Finishing the last page of Michael Connelly’s new novel, The Reversal, I couldn’t help thinking of a friend of mine, who met our local author at a party this summer. Elin Hilderbrand writes breezy romances set on our summer tourist island – stories of beach club staffers and waiters, unhappy vacationing wives, lusty locals, troubled families putting their lives back together among the mild Atlantic breezes and the clambakes. Her first books barely made a ripple, but she cracked the New York Times best-seller list with the last one, and it seemed like she had it made: a book-a-year professional scribbling about her home town, supporting herself with her words, vocation and avocation one, work as play for mortal stakes, just as Robert Frost described in his wonderful poem, “Two Tramps in Mud-Time”.
Turns out, not so much.
Actually, she’s kind of miserable. I know, I know – world’s smallest violin: you’re blond and rich and good looking and they make you write the same book over and over again – boo hoo. I’m painting houses sixty hours a week – let’s trade. But her predicament is real. She actually has to write the same book every year, with slight variations, of course. Still, it’s a whole book and you have to put it down on paper word by word, paragraph by paragraph, page by page. That can be a slog.Those books started to bore me five years ago, but I don’t have to write them. The problem is, they’re starting to bore Hilderbrand, too.
And it shows.
She’s not alone, that’s the worst part of it. I remember a thriller writer from my childhood named Alistair MacLean. He’s most famous now (if he’s famous at all) for a handful of his books they made into movies: Where Eagles Dare, Ice Station Zebra, The Guns of Navarone. The last one of these was the beginning of the end … or rather, the sequel was. Force 10 From Navarone (It was Robert Shaw’s last movie and one of Harrison Ford’s first) was bad, but not anywhere near as bad as the book, which was clearly a sequel not to the original novel, but to the popular Gregory Peck film. I was fifteen years old but I knew a sell-out when I saw one. And Maclean’s books after that had a dreary, I’m-only-writing-this-to-pay-my-alimony feeling about them. Finally I just gave up. I didn’t understand what was going on back then, but now I do. MacLean was suffering from the exactly the same malady as Elin Hilderbrand. The plague was in its infancy at that point, but it has reached full pandemic status now: writers sell by branding themselves and reliably turning out a familiar product. The paperback of the last book comes out just in advance of the next book’s hardcover release, usually with a little teaser chapter at the back to spike the reader's interest: momentum builds, sales acuumulate, and the writer has deadlines to meet.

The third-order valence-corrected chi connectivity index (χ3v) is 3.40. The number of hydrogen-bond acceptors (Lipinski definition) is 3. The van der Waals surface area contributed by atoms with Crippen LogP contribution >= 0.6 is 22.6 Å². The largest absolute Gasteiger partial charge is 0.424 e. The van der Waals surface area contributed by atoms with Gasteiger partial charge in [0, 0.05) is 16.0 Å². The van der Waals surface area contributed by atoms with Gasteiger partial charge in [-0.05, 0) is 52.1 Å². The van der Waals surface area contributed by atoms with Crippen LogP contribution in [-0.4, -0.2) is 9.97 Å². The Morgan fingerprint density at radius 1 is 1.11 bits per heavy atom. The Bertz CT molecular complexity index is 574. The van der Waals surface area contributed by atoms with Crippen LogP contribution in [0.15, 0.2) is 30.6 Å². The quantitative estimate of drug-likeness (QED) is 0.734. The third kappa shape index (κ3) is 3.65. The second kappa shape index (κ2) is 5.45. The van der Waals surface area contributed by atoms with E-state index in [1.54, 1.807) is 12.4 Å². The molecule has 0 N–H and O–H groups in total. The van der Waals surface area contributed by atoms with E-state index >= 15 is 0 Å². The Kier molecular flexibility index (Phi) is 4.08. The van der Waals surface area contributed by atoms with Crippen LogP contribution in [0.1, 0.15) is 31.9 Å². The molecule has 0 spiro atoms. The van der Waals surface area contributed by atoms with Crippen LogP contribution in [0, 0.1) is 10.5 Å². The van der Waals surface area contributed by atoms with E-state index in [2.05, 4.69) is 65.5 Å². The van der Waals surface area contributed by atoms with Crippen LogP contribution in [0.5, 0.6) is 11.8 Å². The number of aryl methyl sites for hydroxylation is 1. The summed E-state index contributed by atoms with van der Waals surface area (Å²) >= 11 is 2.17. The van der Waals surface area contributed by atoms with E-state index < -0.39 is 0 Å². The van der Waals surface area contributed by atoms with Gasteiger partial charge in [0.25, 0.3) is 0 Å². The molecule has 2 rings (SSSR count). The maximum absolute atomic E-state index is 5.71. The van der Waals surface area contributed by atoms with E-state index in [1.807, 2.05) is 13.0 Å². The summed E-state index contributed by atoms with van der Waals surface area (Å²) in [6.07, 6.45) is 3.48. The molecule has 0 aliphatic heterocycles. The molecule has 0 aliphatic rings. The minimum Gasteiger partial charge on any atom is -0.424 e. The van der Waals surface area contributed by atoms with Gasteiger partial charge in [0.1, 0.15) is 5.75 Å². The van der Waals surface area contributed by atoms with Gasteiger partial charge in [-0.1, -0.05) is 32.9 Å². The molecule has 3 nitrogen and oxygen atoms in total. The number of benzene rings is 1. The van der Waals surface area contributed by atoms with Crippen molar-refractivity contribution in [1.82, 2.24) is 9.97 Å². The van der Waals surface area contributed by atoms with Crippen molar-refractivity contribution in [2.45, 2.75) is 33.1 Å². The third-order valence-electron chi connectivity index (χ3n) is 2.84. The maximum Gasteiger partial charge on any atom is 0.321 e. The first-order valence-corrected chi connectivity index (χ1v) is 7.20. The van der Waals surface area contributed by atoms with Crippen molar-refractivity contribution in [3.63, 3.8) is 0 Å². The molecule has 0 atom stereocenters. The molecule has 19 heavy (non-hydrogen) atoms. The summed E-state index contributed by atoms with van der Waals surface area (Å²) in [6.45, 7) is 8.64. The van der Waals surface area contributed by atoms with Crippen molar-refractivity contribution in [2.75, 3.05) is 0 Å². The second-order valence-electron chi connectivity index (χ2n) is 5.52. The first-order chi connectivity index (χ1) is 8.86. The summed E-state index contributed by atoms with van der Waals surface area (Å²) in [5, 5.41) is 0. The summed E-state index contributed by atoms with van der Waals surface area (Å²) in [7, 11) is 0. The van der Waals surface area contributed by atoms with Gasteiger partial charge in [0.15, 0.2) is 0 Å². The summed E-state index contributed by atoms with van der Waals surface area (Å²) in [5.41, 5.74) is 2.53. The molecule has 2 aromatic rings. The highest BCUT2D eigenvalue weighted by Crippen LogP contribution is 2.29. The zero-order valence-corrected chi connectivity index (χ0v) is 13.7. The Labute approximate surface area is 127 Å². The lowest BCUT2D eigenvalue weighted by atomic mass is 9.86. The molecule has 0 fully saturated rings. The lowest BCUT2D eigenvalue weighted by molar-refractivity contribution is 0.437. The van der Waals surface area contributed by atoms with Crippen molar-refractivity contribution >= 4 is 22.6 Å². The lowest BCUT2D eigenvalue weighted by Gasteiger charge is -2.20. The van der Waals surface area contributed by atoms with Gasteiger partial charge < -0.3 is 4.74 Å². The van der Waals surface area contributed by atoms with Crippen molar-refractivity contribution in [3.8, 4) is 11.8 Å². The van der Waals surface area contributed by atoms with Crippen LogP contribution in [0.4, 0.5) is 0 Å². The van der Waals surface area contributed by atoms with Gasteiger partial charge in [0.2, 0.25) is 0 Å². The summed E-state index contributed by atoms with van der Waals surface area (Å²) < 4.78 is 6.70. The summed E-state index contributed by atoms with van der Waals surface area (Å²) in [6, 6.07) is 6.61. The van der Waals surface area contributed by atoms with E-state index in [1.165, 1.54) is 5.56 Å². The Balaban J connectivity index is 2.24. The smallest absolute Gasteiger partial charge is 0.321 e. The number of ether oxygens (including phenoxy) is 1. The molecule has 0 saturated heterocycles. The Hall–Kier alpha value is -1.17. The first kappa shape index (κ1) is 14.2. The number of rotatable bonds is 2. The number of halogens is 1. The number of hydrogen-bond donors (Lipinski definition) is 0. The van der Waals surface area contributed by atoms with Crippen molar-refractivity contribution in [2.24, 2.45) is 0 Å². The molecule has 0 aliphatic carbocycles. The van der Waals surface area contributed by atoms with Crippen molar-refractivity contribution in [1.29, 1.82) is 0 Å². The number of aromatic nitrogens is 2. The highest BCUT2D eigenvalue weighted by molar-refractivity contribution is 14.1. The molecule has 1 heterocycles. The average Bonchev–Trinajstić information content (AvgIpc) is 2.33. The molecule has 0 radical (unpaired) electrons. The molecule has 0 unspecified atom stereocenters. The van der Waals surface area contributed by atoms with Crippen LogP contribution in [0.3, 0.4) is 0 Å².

It makes me think of comedians like the Flight of Conchords boys, who spent years developing the material that comprised their hilarious HBO program’s first season Then they had maybe six months to throw together the material for the next one. Fifteen years … six months. Of course the quality went down, Bret and Jermaine had sense enough to cancel the third outing and get back to work at a more reasonable pace. As far as I’m concerned they can take their time – Jonathan Franzen spent nine years writing the follow-up to The Corrections -- and it shows.
As I struggle happily with a new novel myself, I’m encouraged to know that I’m not fighting against a deadline; as I make radical changes in the story, it’s nice to know that I won’t have to defend them to an irate publisher. I can dawdle and write as I like: that’s a luxury few professional authors can claim.
The problem is that the relentless schedule, the unappeasable expectations, begin to wear these authors down, even the best and most consistent of them. The last couple of books by Michael Connelly are showing a kind of metal fatigue (Maybe it’s some consolation to him that even metal gets tired): they groan and creak with familiar tropes and predictable twists. They exhale a gloomy sense of exhaustion. The characters are just going through their paces, now, like road show actors in some long running hackneyed farce. I don’t blame Connelly: it’s the system. It still works for some people – most notably Lee Child, who is happy churning out his Jack Reacher books; others escape into a different set of expectations, like Ken Follett, who has become the new maestro of the ponderous historical epic.
The mechanical quality of so much popular fiction (One thinks of the ‘novel writing machines’ in the Ministry or Truth that churned out cliché romantic pap for the Proles in 1984) comes from turning our best genre writers into machines. My agent is sending out a dark sexual noir thriller right now, and he said to me recently, “I hope you have a few more of these up your sleeve. Anyone who publishes this will want to know you can do it again.” It’s a conundrum: I’d like to be published of course, but I feel for Elin Hilderbrand when I think of being locked into writing an endless series of transgressive sexual thrillers, of being the go-to creepy noir guy, of being branded.
Branding started with cattle, a ranch logo burned into the flesh of a steer to prove ownership. It’s not that different now. I hear the feed is good (lots of corn), but we all know who winds up getting eaten.
As for me, I’m happy to run wild, at least a little longer. The grazing is skimpy, but I’m used to it. And I’d be happy to see Elin Hilderbrand and Michael Connelly out here with me, escaped from the feed lot, working at their own pace, living life on their own time, at last. Their lives would be a lot better.
And so would their books.